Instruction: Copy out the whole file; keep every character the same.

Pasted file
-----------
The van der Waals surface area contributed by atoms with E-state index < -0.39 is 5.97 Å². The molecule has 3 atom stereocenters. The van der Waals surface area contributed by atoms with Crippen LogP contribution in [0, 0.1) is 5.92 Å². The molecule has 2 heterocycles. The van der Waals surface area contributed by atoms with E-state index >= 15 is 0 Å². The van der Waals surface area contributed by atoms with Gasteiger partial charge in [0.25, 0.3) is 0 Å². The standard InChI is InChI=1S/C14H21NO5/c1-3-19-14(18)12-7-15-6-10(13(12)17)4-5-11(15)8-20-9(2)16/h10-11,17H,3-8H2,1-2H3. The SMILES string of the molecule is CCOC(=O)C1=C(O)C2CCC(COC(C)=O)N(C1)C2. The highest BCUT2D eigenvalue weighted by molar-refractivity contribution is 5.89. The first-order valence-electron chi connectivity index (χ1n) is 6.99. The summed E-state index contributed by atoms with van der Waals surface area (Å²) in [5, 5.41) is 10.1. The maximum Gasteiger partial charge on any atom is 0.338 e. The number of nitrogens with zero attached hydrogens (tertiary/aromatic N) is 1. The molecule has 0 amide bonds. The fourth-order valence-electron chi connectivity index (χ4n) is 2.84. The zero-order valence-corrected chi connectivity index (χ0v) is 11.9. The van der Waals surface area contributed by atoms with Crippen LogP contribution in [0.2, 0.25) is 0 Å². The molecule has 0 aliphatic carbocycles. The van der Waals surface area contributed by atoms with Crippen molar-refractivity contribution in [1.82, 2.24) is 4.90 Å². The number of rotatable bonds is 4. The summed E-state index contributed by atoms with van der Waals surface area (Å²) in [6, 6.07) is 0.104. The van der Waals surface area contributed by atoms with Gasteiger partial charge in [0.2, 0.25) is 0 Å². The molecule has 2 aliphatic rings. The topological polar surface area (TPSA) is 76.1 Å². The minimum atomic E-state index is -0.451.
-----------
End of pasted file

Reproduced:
The van der Waals surface area contributed by atoms with E-state index < -0.39 is 5.97 Å². The molecule has 3 atom stereocenters. The van der Waals surface area contributed by atoms with Crippen LogP contribution in [0, 0.1) is 5.92 Å². The molecule has 2 heterocycles. The van der Waals surface area contributed by atoms with E-state index >= 15 is 0 Å². The van der Waals surface area contributed by atoms with Gasteiger partial charge in [0.25, 0.3) is 0 Å². The standard InChI is InChI=1S/C14H21NO5/c1-3-19-14(18)12-7-15-6-10(13(12)17)4-5-11(15)8-20-9(2)16/h10-11,17H,3-8H2,1-2H3. The SMILES string of the molecule is CCOC(=O)C1=C(O)C2CCC(COC(C)=O)N(C1)C2. The highest BCUT2D eigenvalue weighted by molar-refractivity contribution is 5.89. The first-order valence-electron chi connectivity index (χ1n) is 6.99. The summed E-state index contributed by atoms with van der Waals surface area (Å²) in [5, 5.41) is 10.1. The maximum Gasteiger partial charge on any atom is 0.338 e. The number of nitrogens with zero attached hydrogens (tertiary/aromatic N) is 1. The molecule has 0 amide bonds. The fourth-order valence-electron chi connectivity index (χ4n) is 2.84. The zero-order valence-corrected chi connectivity index (χ0v) is 11.9. The van der Waals surface area contributed by atoms with Crippen LogP contribution in [0.2, 0.25) is 0 Å². The molecule has 0 aliphatic carbocycles. The van der Waals surface area contributed by atoms with Crippen molar-refractivity contribution in [1.82, 2.24) is 4.90 Å². The number of rotatable bonds is 4. The summed E-state index contributed by atoms with van der Waals surface area (Å²) in [6, 6.07) is 0.104. The van der Waals surface area contributed by atoms with Gasteiger partial charge in [0.2, 0.25) is 0 Å². The molecule has 2 aliphatic rings. The topological polar surface area (TPSA) is 76.1 Å². The minimum atomic E-state index is -0.451.